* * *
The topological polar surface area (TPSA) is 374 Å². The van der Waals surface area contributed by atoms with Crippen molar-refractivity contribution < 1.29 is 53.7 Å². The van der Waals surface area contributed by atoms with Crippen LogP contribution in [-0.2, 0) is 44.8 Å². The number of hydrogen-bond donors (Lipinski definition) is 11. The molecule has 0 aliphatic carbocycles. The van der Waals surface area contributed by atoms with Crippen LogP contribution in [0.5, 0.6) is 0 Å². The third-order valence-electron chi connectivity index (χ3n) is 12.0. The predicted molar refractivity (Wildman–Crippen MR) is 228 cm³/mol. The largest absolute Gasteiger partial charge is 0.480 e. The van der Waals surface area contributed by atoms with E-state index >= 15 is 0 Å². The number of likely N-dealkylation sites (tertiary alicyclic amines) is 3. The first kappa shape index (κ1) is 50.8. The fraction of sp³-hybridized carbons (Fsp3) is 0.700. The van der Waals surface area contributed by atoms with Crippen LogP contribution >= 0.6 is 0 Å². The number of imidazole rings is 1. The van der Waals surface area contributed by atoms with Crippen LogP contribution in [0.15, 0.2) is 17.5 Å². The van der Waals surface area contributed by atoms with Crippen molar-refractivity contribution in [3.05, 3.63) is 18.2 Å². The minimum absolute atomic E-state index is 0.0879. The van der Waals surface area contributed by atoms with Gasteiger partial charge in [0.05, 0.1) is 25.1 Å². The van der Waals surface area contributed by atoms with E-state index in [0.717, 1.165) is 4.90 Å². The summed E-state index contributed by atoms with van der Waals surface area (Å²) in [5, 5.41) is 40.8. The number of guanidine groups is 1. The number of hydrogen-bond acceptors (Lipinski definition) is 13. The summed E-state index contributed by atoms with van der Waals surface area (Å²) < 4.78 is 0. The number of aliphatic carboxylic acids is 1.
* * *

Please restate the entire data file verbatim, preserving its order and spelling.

The topological polar surface area (TPSA) is 374 Å². The van der Waals surface area contributed by atoms with Crippen molar-refractivity contribution < 1.29 is 53.7 Å². The van der Waals surface area contributed by atoms with Crippen LogP contribution in [-0.2, 0) is 44.8 Å². The number of hydrogen-bond donors (Lipinski definition) is 11. The molecule has 0 aliphatic carbocycles. The van der Waals surface area contributed by atoms with Crippen LogP contribution in [0.5, 0.6) is 0 Å². The third-order valence-electron chi connectivity index (χ3n) is 12.0. The predicted molar refractivity (Wildman–Crippen MR) is 228 cm³/mol. The largest absolute Gasteiger partial charge is 0.480 e. The van der Waals surface area contributed by atoms with E-state index >= 15 is 0 Å². The number of likely N-dealkylation sites (tertiary alicyclic amines) is 3. The first kappa shape index (κ1) is 50.8. The fraction of sp³-hybridized carbons (Fsp3) is 0.700. The van der Waals surface area contributed by atoms with Crippen LogP contribution >= 0.6 is 0 Å². The number of imidazole rings is 1. The van der Waals surface area contributed by atoms with Crippen LogP contribution in [0.15, 0.2) is 17.5 Å². The van der Waals surface area contributed by atoms with Crippen molar-refractivity contribution in [3.05, 3.63) is 18.2 Å². The minimum absolute atomic E-state index is 0.0879. The van der Waals surface area contributed by atoms with Gasteiger partial charge in [0.05, 0.1) is 25.1 Å². The van der Waals surface area contributed by atoms with E-state index in [0.717, 1.165) is 4.90 Å². The summed E-state index contributed by atoms with van der Waals surface area (Å²) in [5, 5.41) is 40.8. The number of guanidine groups is 1. The number of hydrogen-bond acceptors (Lipinski definition) is 13. The summed E-state index contributed by atoms with van der Waals surface area (Å²) < 4.78 is 0. The number of aliphatic carboxylic acids is 1.